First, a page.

Searching for your own story as a leader results in finding who you are and what you stand for. Just yesterday I had a good conversation about this topic with business coach and life planner Cynthia Ghysels. She is guiding professionals to help them live stronger lives and work from their personal vision and values. Isn’t it true that you can only do a good job leading, managing and coaching when you do so from your own insights and experiences as well as from your own inspiration?
A great leader dives deeply into his or her stories.
Last June, I published my book, “Leadership, Storytelling and the Power of Connection: 5 story skills every manager must have.” In this book, I do away with the resistance that still exists against the use of emotions in strong leadership. This brings to mind the book I am currently reading, “The Power of Negative Emotion” by Todd Kashdan and Robert Biswas Denier. In their book, the authors suggest that feelings such as anger, boredom, guilt and fear may not be nice, but they are very useful. Anger can trigger creativity. Guilt ensures improvement. Doubts about yourself make for a better performance, and selfishness increases courage. That negative emotions can be helpful is something that became very clear to me in the leadership stories of the CEOs I interviewed recently. Because when I asked these leaders about the specific moments that shaped them into the leaders they are today, the best stories came up. Stories of deep self-awareness in which vulnerability is an important factor. Not being afraid to share these stories will not only show your strong personality, but will also ensure the necessary connections that all leaders are looking for today.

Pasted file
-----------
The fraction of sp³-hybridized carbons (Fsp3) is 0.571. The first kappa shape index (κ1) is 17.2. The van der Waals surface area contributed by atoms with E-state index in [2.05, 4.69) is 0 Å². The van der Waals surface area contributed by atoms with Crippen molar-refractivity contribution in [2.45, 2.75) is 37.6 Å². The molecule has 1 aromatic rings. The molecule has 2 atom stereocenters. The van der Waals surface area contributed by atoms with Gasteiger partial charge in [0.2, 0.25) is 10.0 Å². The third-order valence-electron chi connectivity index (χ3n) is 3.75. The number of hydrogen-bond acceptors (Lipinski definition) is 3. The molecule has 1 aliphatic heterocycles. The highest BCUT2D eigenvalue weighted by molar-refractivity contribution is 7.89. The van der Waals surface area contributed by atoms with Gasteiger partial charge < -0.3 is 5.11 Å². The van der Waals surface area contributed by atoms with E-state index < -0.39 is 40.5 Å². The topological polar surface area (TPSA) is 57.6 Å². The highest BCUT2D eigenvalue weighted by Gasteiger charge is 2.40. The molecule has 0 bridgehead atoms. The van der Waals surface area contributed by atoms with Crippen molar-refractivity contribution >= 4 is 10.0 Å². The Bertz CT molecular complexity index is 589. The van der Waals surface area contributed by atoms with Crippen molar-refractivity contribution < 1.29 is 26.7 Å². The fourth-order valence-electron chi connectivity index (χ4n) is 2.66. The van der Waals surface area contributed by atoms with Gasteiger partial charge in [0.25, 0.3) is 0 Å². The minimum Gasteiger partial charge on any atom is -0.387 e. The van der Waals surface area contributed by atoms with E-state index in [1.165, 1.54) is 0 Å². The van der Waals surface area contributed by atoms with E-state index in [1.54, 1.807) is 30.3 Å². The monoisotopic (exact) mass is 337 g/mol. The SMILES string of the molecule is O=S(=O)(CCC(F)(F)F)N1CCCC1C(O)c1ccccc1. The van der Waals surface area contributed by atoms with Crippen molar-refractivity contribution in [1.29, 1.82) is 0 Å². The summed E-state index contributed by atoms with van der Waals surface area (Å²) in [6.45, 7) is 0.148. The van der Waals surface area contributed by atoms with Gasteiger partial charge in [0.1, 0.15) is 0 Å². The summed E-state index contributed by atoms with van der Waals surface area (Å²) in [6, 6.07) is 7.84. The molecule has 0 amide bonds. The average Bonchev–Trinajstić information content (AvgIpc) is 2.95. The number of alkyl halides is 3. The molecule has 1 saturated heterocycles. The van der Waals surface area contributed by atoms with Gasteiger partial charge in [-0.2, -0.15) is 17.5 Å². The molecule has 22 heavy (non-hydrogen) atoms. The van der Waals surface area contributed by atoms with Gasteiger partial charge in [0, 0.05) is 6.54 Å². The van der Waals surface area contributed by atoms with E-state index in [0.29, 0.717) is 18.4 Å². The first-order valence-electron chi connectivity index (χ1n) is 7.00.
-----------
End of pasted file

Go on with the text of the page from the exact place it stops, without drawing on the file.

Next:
My advice for any manager who wants to be a good storyteller, is both difficult and easy.
Look for the core of your leadership. How do you make sense of your own life? How do you enrich the lives of your employees? Which values drive your leadership? Where and when did you have to make difficult choices? And how did you deal with the obstacles that perhaps stood in the way of the right choices? Let the answers to these questions be the source material for your leadership stories, and tell stories that transcend the issues of the day and that really matter more often. Do not avoid pain and conflict, but embrace these elements as necessary elements of your leadership story.
Many of my favorite poems, movies and music in all genres come from dark places. They arise from loss, despair, anger and cries for help. One of my most prized jazz singers, Bessie Smith, has a great catalog of work that comes from a place of pain. I can identify with this and see hope, even though she clearly tries to find her way through the pain.
My point is that we need more balance in leadership stories. “Negative emotions” as the authors of the book “The Power of Negative Emotion” say, “can help us to be emotionally flexible” in order to tell a variety of stories.
About the Author
Raf Stevens has over 20 years’ experience in communications. Ten years ago he decided to follow his passion: storytelling. Since then Raf has helped dozens of organizations and their leaders in the search for stories to create a stronger connection. He is a partner of Anecdote and a licensed Storytelling for Leaders® trainer.